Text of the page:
Workspace for the Guild

Tuesday, September 27, 2005

Required Reading

After Life - New York Times: "I had been asked before I left the hospital if I would authorize an autopsy. I had said yes. I later read that asking a survivor to authorize an autopsy is seen in hospitals as delicate, sensitive, often the most difficult of the routine steps that follow a death. Doctors themselves, according to many studies (for example, Katz, J., and Gardner, R., 'The Intern's Dilemma: The Request for Autopsy Consent,' Psychiatry in Medicine 3:197203, 1972), experience considerable anxiety about making the request. They know that autopsy is essential to the learning and teaching of medicine, but they also know that the procedure touches a primitive dread. If whoever it was at New York Hospital who asked me to authorize an autopsy experienced such anxiety, I could have spared him or her: I actively wanted an autopsy. I actively wanted an autopsy even though I had seen some, in the course of doing research. I knew exactly what occurred, the chest open like a chicken in a butcher's case, the face peeled down, the scale on which the organs are weighed. I had seen homicide detectives avert their eyes from an autopsy in progress. I still wanted one. I needed to know how and why and when it had happened. In fact I wanted to be in the room when they did it (I had watched those other autopsies with John, I owed him his own, it was fixed in my mind at that moment that he would be in the room if I were on the table), but I did not trust myself to rationally present the point so I did not ask."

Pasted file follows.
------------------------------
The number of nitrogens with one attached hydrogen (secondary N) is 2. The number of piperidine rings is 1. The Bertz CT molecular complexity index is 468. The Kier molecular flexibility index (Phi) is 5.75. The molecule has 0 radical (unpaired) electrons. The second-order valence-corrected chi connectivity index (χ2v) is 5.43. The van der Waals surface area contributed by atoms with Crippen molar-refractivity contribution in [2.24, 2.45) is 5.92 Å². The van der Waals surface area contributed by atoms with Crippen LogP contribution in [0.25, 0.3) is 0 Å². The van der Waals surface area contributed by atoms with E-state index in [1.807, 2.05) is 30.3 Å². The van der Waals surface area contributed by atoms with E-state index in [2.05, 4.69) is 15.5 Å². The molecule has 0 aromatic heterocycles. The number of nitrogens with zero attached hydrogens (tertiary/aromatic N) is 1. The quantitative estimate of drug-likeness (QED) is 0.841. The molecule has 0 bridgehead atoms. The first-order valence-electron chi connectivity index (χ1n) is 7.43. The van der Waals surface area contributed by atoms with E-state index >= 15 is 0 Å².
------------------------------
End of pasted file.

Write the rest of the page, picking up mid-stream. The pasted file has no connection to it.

Post a Comment

<< Home